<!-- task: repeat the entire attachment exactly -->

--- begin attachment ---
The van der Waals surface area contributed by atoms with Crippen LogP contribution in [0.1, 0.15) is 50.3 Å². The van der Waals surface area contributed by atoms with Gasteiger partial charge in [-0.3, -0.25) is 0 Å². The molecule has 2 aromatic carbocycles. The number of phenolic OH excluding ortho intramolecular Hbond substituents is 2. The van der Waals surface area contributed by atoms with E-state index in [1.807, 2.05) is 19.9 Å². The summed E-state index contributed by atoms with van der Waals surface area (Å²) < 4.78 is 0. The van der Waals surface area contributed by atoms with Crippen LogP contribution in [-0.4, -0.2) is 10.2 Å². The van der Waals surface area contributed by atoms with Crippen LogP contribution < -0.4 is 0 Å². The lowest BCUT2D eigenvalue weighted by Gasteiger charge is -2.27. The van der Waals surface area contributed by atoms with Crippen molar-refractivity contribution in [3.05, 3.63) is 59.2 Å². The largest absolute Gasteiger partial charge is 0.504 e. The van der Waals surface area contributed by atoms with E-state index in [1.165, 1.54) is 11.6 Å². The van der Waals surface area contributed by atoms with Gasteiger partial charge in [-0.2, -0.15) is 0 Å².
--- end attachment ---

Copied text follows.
The van der Waals surface area contributed by atoms with Crippen LogP contribution in [0.1, 0.15) is 50.3 Å². The van der Waals surface area contributed by atoms with Gasteiger partial charge in [-0.3, -0.25) is 0 Å². The molecule has 2 aromatic carbocycles. The number of phenolic OH excluding ortho intramolecular Hbond substituents is 2. The van der Waals surface area contributed by atoms with E-state index in [1.807, 2.05) is 19.9 Å². The summed E-state index contributed by atoms with van der Waals surface area (Å²) < 4.78 is 0. The van der Waals surface area contributed by atoms with Crippen LogP contribution in [-0.4, -0.2) is 10.2 Å². The van der Waals surface area contributed by atoms with Crippen LogP contribution < -0.4 is 0 Å². The lowest BCUT2D eigenvalue weighted by Gasteiger charge is -2.27. The van der Waals surface area contributed by atoms with Crippen molar-refractivity contribution in [3.05, 3.63) is 59.2 Å². The largest absolute Gasteiger partial charge is 0.504 e. The van der Waals surface area contributed by atoms with E-state index in [1.165, 1.54) is 11.6 Å². The van der Waals surface area contributed by atoms with Gasteiger partial charge in [-0.2, -0.15) is 0 Å².